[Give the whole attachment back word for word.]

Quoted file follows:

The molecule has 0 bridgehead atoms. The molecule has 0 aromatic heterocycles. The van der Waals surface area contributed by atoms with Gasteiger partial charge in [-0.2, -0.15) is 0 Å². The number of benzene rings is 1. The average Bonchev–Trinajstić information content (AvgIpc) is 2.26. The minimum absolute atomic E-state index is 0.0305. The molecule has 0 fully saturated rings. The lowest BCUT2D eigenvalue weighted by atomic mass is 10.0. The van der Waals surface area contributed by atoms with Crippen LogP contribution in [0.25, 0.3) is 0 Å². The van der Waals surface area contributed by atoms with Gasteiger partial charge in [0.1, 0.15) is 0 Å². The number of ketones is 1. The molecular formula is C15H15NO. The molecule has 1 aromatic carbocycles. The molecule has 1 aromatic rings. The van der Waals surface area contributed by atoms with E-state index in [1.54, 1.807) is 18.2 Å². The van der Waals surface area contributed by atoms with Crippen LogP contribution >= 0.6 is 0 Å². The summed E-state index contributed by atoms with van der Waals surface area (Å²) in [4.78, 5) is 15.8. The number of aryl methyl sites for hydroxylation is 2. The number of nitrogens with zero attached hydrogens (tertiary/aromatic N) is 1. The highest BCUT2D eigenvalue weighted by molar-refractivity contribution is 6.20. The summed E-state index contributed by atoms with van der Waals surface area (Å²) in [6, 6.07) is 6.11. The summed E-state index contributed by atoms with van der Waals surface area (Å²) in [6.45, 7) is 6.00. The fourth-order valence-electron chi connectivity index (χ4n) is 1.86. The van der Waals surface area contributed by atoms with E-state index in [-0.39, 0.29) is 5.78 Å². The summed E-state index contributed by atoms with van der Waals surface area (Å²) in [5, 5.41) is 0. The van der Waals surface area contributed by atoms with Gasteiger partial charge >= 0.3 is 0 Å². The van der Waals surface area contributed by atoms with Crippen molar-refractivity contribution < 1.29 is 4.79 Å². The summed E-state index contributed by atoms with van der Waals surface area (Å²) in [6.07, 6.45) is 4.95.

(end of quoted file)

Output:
The molecule has 0 bridgehead atoms. The molecule has 0 aromatic heterocycles. The van der Waals surface area contributed by atoms with Gasteiger partial charge in [-0.2, -0.15) is 0 Å². The number of benzene rings is 1. The average Bonchev–Trinajstić information content (AvgIpc) is 2.26. The minimum absolute atomic E-state index is 0.0305. The molecule has 0 fully saturated rings. The lowest BCUT2D eigenvalue weighted by atomic mass is 10.0. The van der Waals surface area contributed by atoms with Crippen LogP contribution in [0.25, 0.3) is 0 Å². The van der Waals surface area contributed by atoms with Gasteiger partial charge in [0.1, 0.15) is 0 Å². The number of ketones is 1. The molecular formula is C15H15NO. The molecule has 1 aromatic carbocycles. The molecule has 1 aromatic rings. The van der Waals surface area contributed by atoms with E-state index in [1.54, 1.807) is 18.2 Å². The van der Waals surface area contributed by atoms with Crippen LogP contribution >= 0.6 is 0 Å². The summed E-state index contributed by atoms with van der Waals surface area (Å²) in [4.78, 5) is 15.8. The number of aryl methyl sites for hydroxylation is 2. The number of nitrogens with zero attached hydrogens (tertiary/aromatic N) is 1. The highest BCUT2D eigenvalue weighted by molar-refractivity contribution is 6.20. The summed E-state index contributed by atoms with van der Waals surface area (Å²) in [6, 6.07) is 6.11. The summed E-state index contributed by atoms with van der Waals surface area (Å²) in [6.45, 7) is 6.00. The fourth-order valence-electron chi connectivity index (χ4n) is 1.86. The van der Waals surface area contributed by atoms with E-state index in [-0.39, 0.29) is 5.78 Å². The summed E-state index contributed by atoms with van der Waals surface area (Å²) in [5, 5.41) is 0. The van der Waals surface area contributed by atoms with Gasteiger partial charge >= 0.3 is 0 Å². The van der Waals surface area contributed by atoms with Crippen molar-refractivity contribution < 1.29 is 4.79 Å². The summed E-state index contributed by atoms with van der Waals surface area (Å²) in [6.07, 6.45) is 4.95.